Social Insurance Number-Canada
- Get a Social Insurance Number (SIN) as soon as possible after taking up residence in Canada.
Why you need an SIN
- You will need an SIN to work in Canada, to complete an income tax return, and to benefit from government programs.
How to apply
- To apply for an SIN, go to your nearest Service Canada Centre (listed in the blue pages of your telephone book or on this website).
- Note that it is possible if you are already a Canadian citizen, to apply for a SIN while living outside of Canada by mail. This involves completing a PDF and sending original 'proof' documents specified to Canada. See here. However, it may be 'safer' for your original documents to just apply in person at Services Canada when you arrive.
- Permanent residents need to provide the original copy of their Confirmation of Permanent Residence (IMM 5292) with photo ID if applying within a year of becoming a PR. After this point, a PR card is required.
- Temporary residents need to show their study or work permit.
- If the name you are using to apply for your SIN card is different from the one listed on your supporting document, you must also provide a marriage certificate or a change of name document.
Meaning of the First Digit
- The first digit of the SIN usually indicates the province/territory where it was first issued
- "1" is allocated to the Atlantic Provinces, "2" and "3" to Quebec, "4" and "5" to Ontario, "6" to the Prairie Provinces, and "7" to the West (B.C. and Yukon).
- If you move elsewhere in Canada you retain your initial SIN.
SIN beginning with "9" - Temporary Residents
- If you are not a Canadian citizen or permanent resident your SIN will begin with "9" and will have an expiry date linked to your status in Canada
- This will indicate to an employer that you need specific permission to work in Canada.
- Banks and credit providers will generally be more reluctant to extend credit to those whose SIN begins with "9" (but see below)
- If you extend your temporary status in Canada, you may obtain a new SIN card with a new expiry date. The number will remain the same.
- Even if you are a temporary resident, if you previously had a SIN beginning with a number other than "9" you may still use it. For example, if you are a former permanent resident, former Canadian citizen or a former temporary resident who was issued with a full-validity SIN before the existing rules were introduced.
- A non-resident may be given a tax identification number if they have Canadian source income. These numbers are similar to Social Insurance Numbers but begin with a "0".
- A SIN card where the first digit begins with 9 that does not have an expiry date is no longer valid. You will need to re-apply for a SIN card. It will have the same number.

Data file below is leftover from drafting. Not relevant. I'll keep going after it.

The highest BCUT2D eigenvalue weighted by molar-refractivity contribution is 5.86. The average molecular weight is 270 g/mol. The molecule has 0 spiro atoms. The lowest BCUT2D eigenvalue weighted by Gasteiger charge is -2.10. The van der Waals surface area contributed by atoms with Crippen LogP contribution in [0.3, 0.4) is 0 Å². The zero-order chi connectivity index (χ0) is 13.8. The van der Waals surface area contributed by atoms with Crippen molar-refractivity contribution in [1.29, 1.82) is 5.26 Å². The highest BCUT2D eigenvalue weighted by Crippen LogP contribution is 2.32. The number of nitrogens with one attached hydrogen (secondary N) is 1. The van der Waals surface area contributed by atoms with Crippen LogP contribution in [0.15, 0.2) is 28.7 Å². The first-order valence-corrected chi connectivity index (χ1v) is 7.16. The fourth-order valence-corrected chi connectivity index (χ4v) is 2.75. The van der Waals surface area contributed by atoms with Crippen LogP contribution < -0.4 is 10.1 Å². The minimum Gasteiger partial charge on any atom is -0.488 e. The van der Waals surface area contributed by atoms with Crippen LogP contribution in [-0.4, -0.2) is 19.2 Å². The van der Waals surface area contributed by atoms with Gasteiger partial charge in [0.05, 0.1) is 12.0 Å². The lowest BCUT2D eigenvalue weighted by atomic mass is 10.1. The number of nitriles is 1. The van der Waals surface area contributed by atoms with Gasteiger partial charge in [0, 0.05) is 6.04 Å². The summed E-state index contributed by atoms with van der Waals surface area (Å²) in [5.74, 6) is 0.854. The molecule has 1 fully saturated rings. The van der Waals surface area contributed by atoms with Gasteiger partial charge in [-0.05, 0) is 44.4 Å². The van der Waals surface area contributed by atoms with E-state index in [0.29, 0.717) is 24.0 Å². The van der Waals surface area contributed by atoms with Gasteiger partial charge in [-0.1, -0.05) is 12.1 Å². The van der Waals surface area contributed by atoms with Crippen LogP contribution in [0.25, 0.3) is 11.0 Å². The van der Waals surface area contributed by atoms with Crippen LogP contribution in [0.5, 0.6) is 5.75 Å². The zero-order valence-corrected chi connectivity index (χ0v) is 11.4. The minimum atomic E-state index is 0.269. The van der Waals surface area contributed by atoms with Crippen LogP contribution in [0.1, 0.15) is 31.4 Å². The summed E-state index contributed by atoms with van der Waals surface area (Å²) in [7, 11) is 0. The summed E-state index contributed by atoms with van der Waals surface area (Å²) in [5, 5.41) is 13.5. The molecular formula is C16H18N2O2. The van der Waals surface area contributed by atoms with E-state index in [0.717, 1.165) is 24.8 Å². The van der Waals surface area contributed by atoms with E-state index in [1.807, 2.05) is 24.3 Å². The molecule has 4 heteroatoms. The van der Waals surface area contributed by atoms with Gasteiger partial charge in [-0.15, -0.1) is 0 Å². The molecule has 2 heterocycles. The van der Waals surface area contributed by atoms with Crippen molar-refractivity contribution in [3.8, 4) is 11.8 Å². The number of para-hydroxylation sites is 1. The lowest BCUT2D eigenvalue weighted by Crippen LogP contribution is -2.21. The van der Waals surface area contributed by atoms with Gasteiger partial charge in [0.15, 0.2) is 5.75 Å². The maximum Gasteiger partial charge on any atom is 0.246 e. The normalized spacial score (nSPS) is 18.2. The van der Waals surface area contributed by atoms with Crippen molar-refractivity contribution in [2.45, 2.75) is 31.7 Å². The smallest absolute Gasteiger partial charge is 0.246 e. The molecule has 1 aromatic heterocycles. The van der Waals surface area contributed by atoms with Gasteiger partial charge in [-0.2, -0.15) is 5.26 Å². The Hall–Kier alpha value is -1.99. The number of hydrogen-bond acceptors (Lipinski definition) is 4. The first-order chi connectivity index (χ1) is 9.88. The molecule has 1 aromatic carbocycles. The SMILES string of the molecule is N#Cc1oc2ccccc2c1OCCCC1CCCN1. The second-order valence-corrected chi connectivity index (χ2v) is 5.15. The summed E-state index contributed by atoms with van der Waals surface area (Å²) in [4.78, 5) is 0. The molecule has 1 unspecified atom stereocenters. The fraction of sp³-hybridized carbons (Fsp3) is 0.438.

- If you switch status from temporary to permanent resident (or in the small number of cases where you become a Canadian citizen directly from temporary residence), you will need to apply for a new "permanent" Social Insurance Number where the first digit will be from 1 to 7.
- Note that you are required to give your SIN to people or organizations that give you taxable income, or to government departments. E.g. banks (if you have funds on deposit), employers, investment trusts etc. The Canadian Government recommends that, as a precaution against identity theft, you do not give your SIN to organizations that do not have a legitimate need, such as credit reference agencies, loan companies and so on.
How long does it take?
- If your documents are in order, you will receive a Social Insurance Number during your visit to a Service Canada Centre.
- Service Canada no longer issues actual SIN "cards" as of 31 March 2014. New applicants will simply receive a paper based letter/print-out with their number on it. Existing SIN cards remain valid.
SINs for children
- Young children ordinarily do not require Social Insurance Numbers.
- However, there are some situations in which your child may need a SIN, for example, if you invest in a Registered Education Savings Plan(RESP) on behalf of your child.
- Service Canada’s Newborn Registration Service is an integrated birth registration and SIN application process. This service is available in Alberta, British Columbia, Manitoba, Nova Scotia, Ontario, Prince Edward Island, Québec, and Newfoundland and Labrador.Newborn Registration Service
- In other provinces, you can apply for your newborn's SIN at a Service Canada Centre or by mail.
- It is only possible to apply by mail in certain circumstances, such as living in a remote area with no Service Canada office
- There is no fee for applying for a Social Insurance card.
More stuff to do
To find out the other things that you need to do after arriving in Canada, please see the BE Wiki article entitled Arrival To Do List.